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The University of Southampton
PhilosophyPart of Humanities

Xanthippe Waldron BA Philosophy and Maths, 2014

Xanthippe Waldron's Photo

Hi, I'm Xanthippe Waldron and I studied BA Philosophy and Maths within Philosophy at the University of Southampton.

Coming here is one of the best decisions I ever made. The campuses are beautiful in summer and Avenue is a lovely quiet space to study. There’s also a lot of “extra” facilities that really aren’t talked about enough – the Careers and Employability Service, free counselling and mental health support, office hours for all University lecturers and help with housing.

What do you enjoy about the course?
I like the variety combined honours allows. Even though I had to study a lot of Maths modules to cover the basics, I’ve had quite a few options to study the parts of philosophy I enjoy, and have also taken two Curriculum Innovation modules outside of my subject. I also chose to do two third-year projects (one in Philosophy, one in Maths) which has really allowed to focus on the topics I like which aren’t necessarily taught here. The lecturers in Philosophy also deserve a mention as they are fantastic – extremely knowledgeable, approachable and willing to help. When I said I was interested in publishing, one of them even forwarded my CV to his publishers and I got a placement in London as a result

What is Southampton like as a place to study?
Coming here is one of the best decisions I ever made. The campuses are beautiful in summer and Avenue is a lovely quiet space to study. There’s also a lot of “extra” facilities that really aren’t talked about enough – everyone hears about their department and the Student’s Union, but there is also the Careers and Employability Service (I secured two paid placements last summer, one at a Winchester publishing house and one in the University’s own Marketing department), free counselling and mental health support (university is great but it can be stressful, and it’s nice to have a structure in place for that), office hours for all University lecturers (it’s nice to know there is a time to visit them when you won’t be interrupting anything), and help with housing (I’m pretty sure I have the best landlord in Southampton, he can’t do enough for us and is absolutely lovely!). I’ve also been involved in several societies, particularly comedy – I’m now vice-president and perform stand-up in various venues in town. In short, my experience here has been outstanding – I don’t want to leave!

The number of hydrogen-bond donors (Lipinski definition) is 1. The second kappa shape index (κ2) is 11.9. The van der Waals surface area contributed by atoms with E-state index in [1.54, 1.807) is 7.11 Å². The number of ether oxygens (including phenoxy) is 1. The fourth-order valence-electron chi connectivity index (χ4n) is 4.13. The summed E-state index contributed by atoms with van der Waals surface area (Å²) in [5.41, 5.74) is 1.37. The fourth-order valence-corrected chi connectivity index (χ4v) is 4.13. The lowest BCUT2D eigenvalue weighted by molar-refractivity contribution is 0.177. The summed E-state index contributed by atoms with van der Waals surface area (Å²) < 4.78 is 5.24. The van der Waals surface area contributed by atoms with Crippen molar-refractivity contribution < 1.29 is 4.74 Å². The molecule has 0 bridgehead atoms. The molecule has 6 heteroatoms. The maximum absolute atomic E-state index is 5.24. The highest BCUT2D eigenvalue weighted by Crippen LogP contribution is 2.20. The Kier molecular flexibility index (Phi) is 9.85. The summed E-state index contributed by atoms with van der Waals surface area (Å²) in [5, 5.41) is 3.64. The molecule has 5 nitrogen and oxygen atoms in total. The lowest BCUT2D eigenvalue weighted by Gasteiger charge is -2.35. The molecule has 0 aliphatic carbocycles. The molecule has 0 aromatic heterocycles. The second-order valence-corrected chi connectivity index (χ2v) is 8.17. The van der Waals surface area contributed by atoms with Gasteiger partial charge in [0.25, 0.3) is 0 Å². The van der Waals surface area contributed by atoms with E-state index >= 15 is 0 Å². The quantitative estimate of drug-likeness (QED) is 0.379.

Tell us about your career aspirations
I’m quite flexible on what to do next year. I will be applying to Southampton’s ECS department for an MSc in Web Science, but I’ve also been offered a position at the company I currently work at. (The Careers and Employability Service enabled me to get two work placements last summer, and I was offered a part time job as Marketing Associate in a company called RioMed as a result. They’ve been extremely flexible, allowing me to balance the work with my final year studies.) I’d quite like to work in publishing eventually but I’m open to anything and want a challenge – I’m just going to see what happens with the leads I currently have!

How do you think your course will help you in your chosen role?
It already has! Being able to get to the point and stick to your stance in Philosophy has really helped me defend myself in meetings and negotiations, and the logical skills I have gained are invaluable. Having good written skills is key, and the oral presentations we’ve done throughout the course (as well as my performing arts experience) mean I’m no longer shy of presentations and public speaking. The flexibility of the course has also made me more confident in stepping outside of the box – because I’ve taken modules and chosen projects that others wouldn’t necessarily have thought of, and stepped outside of my academic comfort zone, it means I have a wider skillset and have proven to myself that risks can pay off.

What advice would you give to a student starting their degree at Southampton?
That performing stand-up comedy is far more terrifying than the job market! We get told a lot of employability statistics, and while it’s good to be realistic about prospects, my experience has been that if you bite the bullet and go for things, things can work out. I didn’t think I would come this far in only three years, and certainly didn’t imagine I’d have gained this much workplace experience. Not everything has been perfect, but I started university working in a supermarket, and now I feel confident seeking out graduate roles, which will be far more interesting and challenging. I would say, if something comes up, whether it’s a job application, an opportunity to lead a visit day, or a gig out of town – go for it, you never know what might happen or who you might meet. Yes, the structures in place at University are great and very useful – go to lectures, find a placement, etc. – but be confident enough to go out and find your own opportunities as well, even if they don’t seem relevant at the time.

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